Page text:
Do you have an interest only home loan with one of the major banks? Have you seen what your new interest rate is or will soon be changing to? If you do have an interest only loan, I’m sure you would be aware of all the recent press regarding the latest round of regulatory enforced changes to these specific home loans.
If you aren’t aware of the background to these latest changes, let us explain a little further. The regulators over recent years have become more and more apprehensive about the composition of the major banks’ loan books in light of the current value of the Australian property market. They have been targeting key areas within these loan books as they try and reduce the possible risks the banks could face if there was a dramatic and wide spread decrease in property prices. The first move by the regulators about 18 months ago was to slow down the growth in investment property lending and now they are focusing on interest only loans.
What is the Impact?
The impact of this new directive has been dramatic. All the major banks and most of the second tier banks have continued to increase the difference in rates between principal and interest repayment loans and interest only loans. Two major banks have even stopped accepting owner occupied refinance applications altogether if you want interest only repayments. The change in rates has been substantial, this is now the second major increase which together with those made in March, now takes the average difference between variable rates on an owner occupied loan with principal and interest repayments versus those with interest only repayments to approximately 0.56%. On a $500,000 loan that is an extra $2,800 a year in interest and on a $1million loan approximately $5,600 a year.
Similar changes have occurred on investment loans, with that increase being 0.48%. The bigger impact for investment loans being exaggerated by the previous regulatory changes eluded to above. This has now resulted in the average investment purpose, interest only, loan being 1.05% more expensive than an owner occupied, principal and interest only. Whilst fundamentally one can understand why these rates should be different because of the different risk between an owner occupied loan and an investment purpose loan, this increase in cost has happened within the last 12 months.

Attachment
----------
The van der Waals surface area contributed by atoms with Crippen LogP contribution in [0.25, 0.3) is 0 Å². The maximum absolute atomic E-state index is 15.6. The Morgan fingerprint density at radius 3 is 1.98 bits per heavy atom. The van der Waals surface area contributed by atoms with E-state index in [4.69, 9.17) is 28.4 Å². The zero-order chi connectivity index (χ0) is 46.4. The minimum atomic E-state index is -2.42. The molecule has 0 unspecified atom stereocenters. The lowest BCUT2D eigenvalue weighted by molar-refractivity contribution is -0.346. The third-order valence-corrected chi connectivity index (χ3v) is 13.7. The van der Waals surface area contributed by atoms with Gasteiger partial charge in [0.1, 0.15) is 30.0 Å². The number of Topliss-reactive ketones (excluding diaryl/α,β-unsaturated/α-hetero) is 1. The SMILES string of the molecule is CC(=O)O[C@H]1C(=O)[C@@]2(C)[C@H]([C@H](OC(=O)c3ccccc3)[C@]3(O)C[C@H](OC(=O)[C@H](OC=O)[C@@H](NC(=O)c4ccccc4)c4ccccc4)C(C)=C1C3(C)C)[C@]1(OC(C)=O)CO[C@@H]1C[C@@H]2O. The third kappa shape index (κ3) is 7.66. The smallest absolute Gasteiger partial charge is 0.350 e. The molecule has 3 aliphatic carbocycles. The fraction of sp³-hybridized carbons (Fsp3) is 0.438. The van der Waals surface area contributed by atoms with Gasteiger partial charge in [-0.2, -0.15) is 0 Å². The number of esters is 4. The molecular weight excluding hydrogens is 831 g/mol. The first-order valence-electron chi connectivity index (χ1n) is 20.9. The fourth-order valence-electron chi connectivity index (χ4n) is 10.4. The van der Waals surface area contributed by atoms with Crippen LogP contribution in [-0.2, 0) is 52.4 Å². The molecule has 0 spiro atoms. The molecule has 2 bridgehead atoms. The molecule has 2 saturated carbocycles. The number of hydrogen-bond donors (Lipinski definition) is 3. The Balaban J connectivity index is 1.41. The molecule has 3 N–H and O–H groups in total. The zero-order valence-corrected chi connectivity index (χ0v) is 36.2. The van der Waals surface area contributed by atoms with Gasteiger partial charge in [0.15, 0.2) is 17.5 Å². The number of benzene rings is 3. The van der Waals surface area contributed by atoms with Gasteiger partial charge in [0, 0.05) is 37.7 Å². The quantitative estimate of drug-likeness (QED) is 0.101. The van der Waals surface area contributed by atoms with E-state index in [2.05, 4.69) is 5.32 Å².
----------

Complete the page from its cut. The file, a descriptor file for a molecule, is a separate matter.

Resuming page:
It is easy to be cynical when listening to the banks complain about the cost of the bank levy. Whether you agree with the levy or not, they are recouping the cost very quickly. Based on these recent rate increases and using the publicly available information regarding the bank’s home loan books, it would appear that the impact of these two rate increases will cover not just one year of the levy but the full five year cost of the bank levy within the next 12 months. The question begs, have these rate increases all been taken too far and to who’s benefit? Should the banks possibly only be changing rates for new loans, not repricing their entire loan books?
So what does this all mean and what can you do about it.
I would like to start by saying that everyone’s situation and position is different, and the options below should be considered in that context, however some of the choices to consider are as follows:
- Staying with the same lender but converting the monthly repayments from interest only to principal and interest. Does it strategically make sense to do this and can you afford the extra monthly cash flow requirements? Based on approximate current market rates, changing from an interest only repayment to a principal and interest repayment, on a loan amount of $500,000 would be an increase of approximately $382 per month and on a $1million loan an increase of $765 per month.
- Potentially refinancing to another provider. Based on the variable rates and the discounts currently being provided by the banks there is a large difference now between the major bank and second tier banks on interest only loans. On average the difference in rates is approximately 0.85% on an owner occupied interest only loan and 0.80% on an investment, interest only loan. Quite a substantial difference, if rate is a major influencing factor in deciding where you want to place your loan.
The landscape for residential loans has changed dramatically over the last 12 months and this looks set to continue, as a client, we urge you to be aware of your own loan position and question whether you are in the most suitable loan product for your specific circumstances. The LogiX team is always here to assist with a complementary debt review or an update on current market changes, please contact Gareth, Murray and Paul if you have any questions.
- Posted by LogiX Financial Services
- On June 30, 2017
- 0 Comment